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The Wignacourt Arch known as the Fleur-De-Lys Gate (Maltese: L-Arkata ta' Wignacourt magħrufa bħala l-Bieb ta' Fleur-De-Lys) is an ornamental arch located on the boundary between Fleur-de-Lys (a suburb of Birkirkara) and Santa Venera, Malta. The arch was originally built in 1615 as part of the Wignacourt Aqueduct, but it was destroyed between 1943 and 1944. A replica of the arch was constructed in 2015 and inaugurated on 28 April 2016.

Wignacourt Arch
L-Arkata ta' Wignacourt
Wignacourt Arch 2016-05-08.jpg
Santa Venera-facing side of the arch
Alternative namesFleur-de-Lys Gate
General information
StatusRebuilt
TypeOrnamental arch
Architectural styleBaroque
LocationFleur-de-Lys (Birkirkara) and Santa Venera, Malta
Coordinates35°53′24″N 14°28′22.5″E / 35.89000°N 14.472917°E / 35.89000; 14.472917
Named forAlof de Wignacourt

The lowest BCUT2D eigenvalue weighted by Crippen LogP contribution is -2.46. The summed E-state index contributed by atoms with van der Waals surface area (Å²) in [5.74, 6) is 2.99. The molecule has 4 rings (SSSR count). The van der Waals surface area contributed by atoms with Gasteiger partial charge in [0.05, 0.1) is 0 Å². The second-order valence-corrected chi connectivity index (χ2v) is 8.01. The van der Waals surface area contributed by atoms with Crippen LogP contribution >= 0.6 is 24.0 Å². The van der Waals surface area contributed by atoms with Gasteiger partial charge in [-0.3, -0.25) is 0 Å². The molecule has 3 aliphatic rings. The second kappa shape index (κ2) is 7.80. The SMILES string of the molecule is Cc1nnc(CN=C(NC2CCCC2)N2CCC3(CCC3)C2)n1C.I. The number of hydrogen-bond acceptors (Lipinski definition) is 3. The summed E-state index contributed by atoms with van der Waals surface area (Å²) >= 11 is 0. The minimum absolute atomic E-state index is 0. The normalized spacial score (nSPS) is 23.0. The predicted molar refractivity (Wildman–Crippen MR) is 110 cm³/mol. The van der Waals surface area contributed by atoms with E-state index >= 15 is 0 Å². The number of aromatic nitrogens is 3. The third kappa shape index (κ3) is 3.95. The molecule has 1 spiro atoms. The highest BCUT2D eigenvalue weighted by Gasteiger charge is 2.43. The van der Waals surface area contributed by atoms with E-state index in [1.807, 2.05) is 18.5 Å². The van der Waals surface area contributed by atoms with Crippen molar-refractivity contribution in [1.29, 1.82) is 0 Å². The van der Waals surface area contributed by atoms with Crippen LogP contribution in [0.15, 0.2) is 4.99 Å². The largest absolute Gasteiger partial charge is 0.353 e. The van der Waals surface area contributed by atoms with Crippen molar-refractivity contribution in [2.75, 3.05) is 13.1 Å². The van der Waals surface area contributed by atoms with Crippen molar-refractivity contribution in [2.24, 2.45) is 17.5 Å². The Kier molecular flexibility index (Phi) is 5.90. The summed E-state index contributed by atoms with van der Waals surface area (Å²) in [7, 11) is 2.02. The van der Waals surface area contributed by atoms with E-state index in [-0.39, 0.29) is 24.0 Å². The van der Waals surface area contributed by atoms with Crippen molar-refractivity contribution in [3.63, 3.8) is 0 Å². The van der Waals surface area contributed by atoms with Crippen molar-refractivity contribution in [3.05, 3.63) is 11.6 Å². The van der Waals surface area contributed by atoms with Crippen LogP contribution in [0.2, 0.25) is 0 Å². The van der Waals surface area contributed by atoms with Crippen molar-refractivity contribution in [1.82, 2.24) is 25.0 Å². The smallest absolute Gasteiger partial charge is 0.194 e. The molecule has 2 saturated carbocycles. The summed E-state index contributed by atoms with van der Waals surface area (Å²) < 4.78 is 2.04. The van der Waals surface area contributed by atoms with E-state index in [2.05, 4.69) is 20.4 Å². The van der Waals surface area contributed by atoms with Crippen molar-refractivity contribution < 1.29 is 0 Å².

Completed1615 (original)
November 2015 (replica)
Inaugurated28 April 2016 (replica)
Destroyed18 April 1943 – 12 February 1944 (original)
Cost€280,000 (replica)
Technical details
MaterialLimestone
Design and construction
ArchitectBontadino de Bontadini

Contents

Original archEdit

The Wignacourt Aqueduct was constructed between 1610 and 1615 to carry water from springs in Dingli and Rabat to the Maltese capital Valletta. It was named after Alof de Wignacourt, the Grand Master of the Order of St. John, who partially financed its construction.[1]

 
Birkirkara-facing side of the arch

The aqueduct was carried through underground pipes or over a series of stone arches where there were depressions in the ground level. To commemorate the construction of the aqueduct, the Wignacourt Arch was constructed at an area where the aqueduct crossed the road leading from Valletta to Mdina. The Baroque[2] archway had a large arch in the centre, and a smaller arch on either side. It was decorated with three fleurs-de-lis, a relief of Wignacourt's coat of arms, and two marble plaques with Latin inscriptions. The plaque on the side facing Santa Venera reads:[3][1]